|FHIR Infrastructure Work Group||Maturity Level: 3||Ballot Status: Trial Use|
FHIR resources can be used to build documents that represent a composition: a set of coherent information that is a statement of healthcare information, including clinical observations and services. A document is an immutable set of resources with a fixed presentation that is authored and/or attested by humans, organizations and devices.
Documents built in this fashion may be exchanged between systems and persisted in document storage and management systems, including systems such as IHE XDS.
Applications claiming conformance to this framework claim to be conformant to "FHIR documents" (see Conformance).
FHIR documents may be 'clinical' (focused on patient healthcare information) but may also serve non-clinical purposes (e.g. FHIR Implementation guides, practice guidelines, patient handouts, etc.) HL7 will develop profiles in the future giving additional guidance on appropriate representation of clinical documents in general as well as specific types of clinical documents (e.g. Consolidated CDA).
Note that FHIR defines both this document format and a document reference resource. FHIR documents are for documents that are authored and assembled in FHIR, while the document reference resource is for general references to pre-existing documents.
All documents have the same structure: a Bundle
of resources of type "document"
that has a Composition resource as the first resource
in the bundle, followed by a series of other resources, referenced from the
resource, that provide supporting evidence for the document. The bundle gathers all the content
of the document into a single XML or JSON document which may be signed and managed as required.
The resources include both human readable and computer processable portions. In addition, the bundle
may include CSS stylesheets ,
provenance statements and a signature.
The composition resource is the foundation of the clinical document. It:
Any resource referenced directly in the Composition SHALL be included in the bundle when the document is assembled. Specifically, this means the following resource references:
Other resources that these referenced resources refer to may also be included in the bundle if the document construction system chooses to do so. Including these additional resources will make the document bigger, but will save applications from needing to retrieve the linked resources if they need them while processing the document. Thus, whether these linked resources should be included or not depends on the implementation environment.
The document bundle SHALL include only:
There are two key identifiers in the document:
The document has several dates in it:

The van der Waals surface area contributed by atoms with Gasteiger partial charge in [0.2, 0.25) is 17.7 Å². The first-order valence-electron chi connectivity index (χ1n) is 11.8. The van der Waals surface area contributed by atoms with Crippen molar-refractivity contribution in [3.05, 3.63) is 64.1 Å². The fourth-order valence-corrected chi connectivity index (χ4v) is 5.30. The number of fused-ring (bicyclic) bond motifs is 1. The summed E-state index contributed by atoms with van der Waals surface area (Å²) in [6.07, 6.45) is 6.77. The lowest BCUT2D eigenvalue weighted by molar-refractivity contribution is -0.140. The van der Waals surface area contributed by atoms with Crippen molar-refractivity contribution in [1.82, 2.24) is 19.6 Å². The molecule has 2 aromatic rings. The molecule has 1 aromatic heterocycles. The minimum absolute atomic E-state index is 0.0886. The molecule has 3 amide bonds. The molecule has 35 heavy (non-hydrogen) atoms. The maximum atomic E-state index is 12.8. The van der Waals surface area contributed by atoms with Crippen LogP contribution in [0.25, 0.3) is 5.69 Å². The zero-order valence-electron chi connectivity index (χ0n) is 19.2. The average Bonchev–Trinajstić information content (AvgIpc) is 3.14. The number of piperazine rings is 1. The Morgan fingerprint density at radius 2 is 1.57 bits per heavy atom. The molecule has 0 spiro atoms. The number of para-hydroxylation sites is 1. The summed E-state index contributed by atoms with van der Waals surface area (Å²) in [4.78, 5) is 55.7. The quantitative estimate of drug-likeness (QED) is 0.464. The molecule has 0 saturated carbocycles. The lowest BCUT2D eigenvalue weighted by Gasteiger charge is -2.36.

Document Bundles may be signed using digital signatures following the rules laid out in the digital signatures page. The signature SHOULD be provided by a listed attester of the document and the signature SHOULD contain a KeyInfo element that contains a KeyName element whose value is a URI that matches the fullUri for the matching attester resource.
Once assembled into a bundle, the document is immutable - its content can never be changed, and the document id can never be reused. Note that the document may be represented in either XML or JSON, and interconverted between these or have its character encoding changed, all the while remaining the same document. However, the directly referenced content within the document and the presentation of the document cannot change substantially (such that it changes the clinical meaning of the content). Any additional documents derived from the same composition SHALL have a different document id.
When the document is presented for human consumption, applications SHOULD present the collated narrative portions in order:
The presentation of the document is called the 'attested content' of the document. Additional
resources can be included in the bundle (e.g. resources referenced from the List that represent the section.content
SHOULD be in the bundle, and other additional resources they reference can be included), but these (and any narrative)
are not attested content. Specifically, the
Composition.attester attests to the presented form of the document.
The Composition resource narrative should summarize the important parts of the document header that are required to establish clinical context for the document (other than the subject, which is displayed in its own right). To actually build the combined narrative, simply append all the narrative <div> fragments together.
If the document is presented in a different order from that given above, it may not represent the original attested content. Implementation Guides may restrict document narrative and display behaviour further.
The XML Tools reference implementation includes a XSLT transform that converts an XML document into browser-ready XHTML.
In addition to the basic style rules about Narratives, which must be followed, a document can reference or contain one or more stylesheets that contains additional styles that apply to the collated narrative. This is done by asserting stylesheet links on the feed: